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Re: GCC Cauldron: Notes from the C++ ABI BOF
My version of Cary's notes (I just wrote this on my Google+ stream):
We had a useful discussion about C++11 ABI issues at the GNU Tools
Cauldron (http://gcc.gnu.org/wiki/cauldron2012). The approach will be
shaped over time, but the general idea is as follows.
We will modify g++ to support a type attribute indicating the version
of the type, as a string. This type attribute will be inherited by
any other type that uses it, as a class/struct member or via
inheritance. Type attributes will be concatenated as needed. This
type attribute will then be used in the mangled name of any function
that takes a parameter of a type with an attribute or returns a type
with an attribute. The type attribute will also be used in the
mangled name of any global variable whose type has an attribute.
When this feature is implemented in the compiler, we will be able to
change libstdc++ to add attributes to types. In particular, this will
permit us to define a new version of std::string with an attribute.
Then you will get either the old version of std::string or the new
version depending on compiler options or -D options or something.
Code that uses the new version of std::string will have mangled names
that are different from the code that uses the old version of
std::string. It's important to note that these mangled names will be
different for uses of the type that are not normally mangled, such as
function return types and global variable names.
The difference in mangled names means that code compiled using the new
std::string will not be able to call code using the old std::string,
thus ensuring that such code can not silently fail. This will also
mean that it is possible for the same executable process to include
code that uses the old std::string and the new std::string, a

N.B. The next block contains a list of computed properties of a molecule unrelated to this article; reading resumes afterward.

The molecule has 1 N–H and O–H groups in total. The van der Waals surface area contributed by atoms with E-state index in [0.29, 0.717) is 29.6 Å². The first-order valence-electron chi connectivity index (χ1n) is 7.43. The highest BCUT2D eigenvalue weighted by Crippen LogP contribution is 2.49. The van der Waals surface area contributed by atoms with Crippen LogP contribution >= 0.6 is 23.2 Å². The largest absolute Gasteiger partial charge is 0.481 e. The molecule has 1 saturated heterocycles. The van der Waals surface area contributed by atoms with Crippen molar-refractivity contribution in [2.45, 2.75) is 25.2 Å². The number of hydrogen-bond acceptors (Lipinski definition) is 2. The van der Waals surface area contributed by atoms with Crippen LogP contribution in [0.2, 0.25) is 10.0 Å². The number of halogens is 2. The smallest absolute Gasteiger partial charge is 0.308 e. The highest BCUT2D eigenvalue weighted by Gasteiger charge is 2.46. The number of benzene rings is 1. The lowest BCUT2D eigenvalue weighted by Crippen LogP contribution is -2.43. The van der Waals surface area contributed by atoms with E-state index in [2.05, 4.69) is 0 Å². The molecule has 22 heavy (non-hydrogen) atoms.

situation that can arise naturally when a C++ executable dlopens a C++
This all matters because C++11 mandates a different definition for
std::string than the one currently in libstdc++. This approach will
make it possible for C++11 and C++98 code to co-exist in the same
executable image. Attempts to link them together in ways that can not
work will be rejected at link time or (by the dynamic linker) at
runtime. This will permit us to keep the same soname for libstdc++,
simplifying life for C++ users.
We also plan to have a mode in which the compiler emits exact
information for all types, functions, and variables in a text file, in
such a way that different text files can be merged together. We can
then use this to specify the exact libstdc++ ABI, and detect any
changes to that ABI. This will again detect changes that are not
currently detected by looking only at mangled names and only at
This won't be particularly easy to implement, and doubtless various
issues will arise, but I think this will make it possible to
transition libstdc++ to c++11 with relatively minimal disruption for
users, and, most importantly, without any of the silent failures that
were possible in the last libstdc++ transition.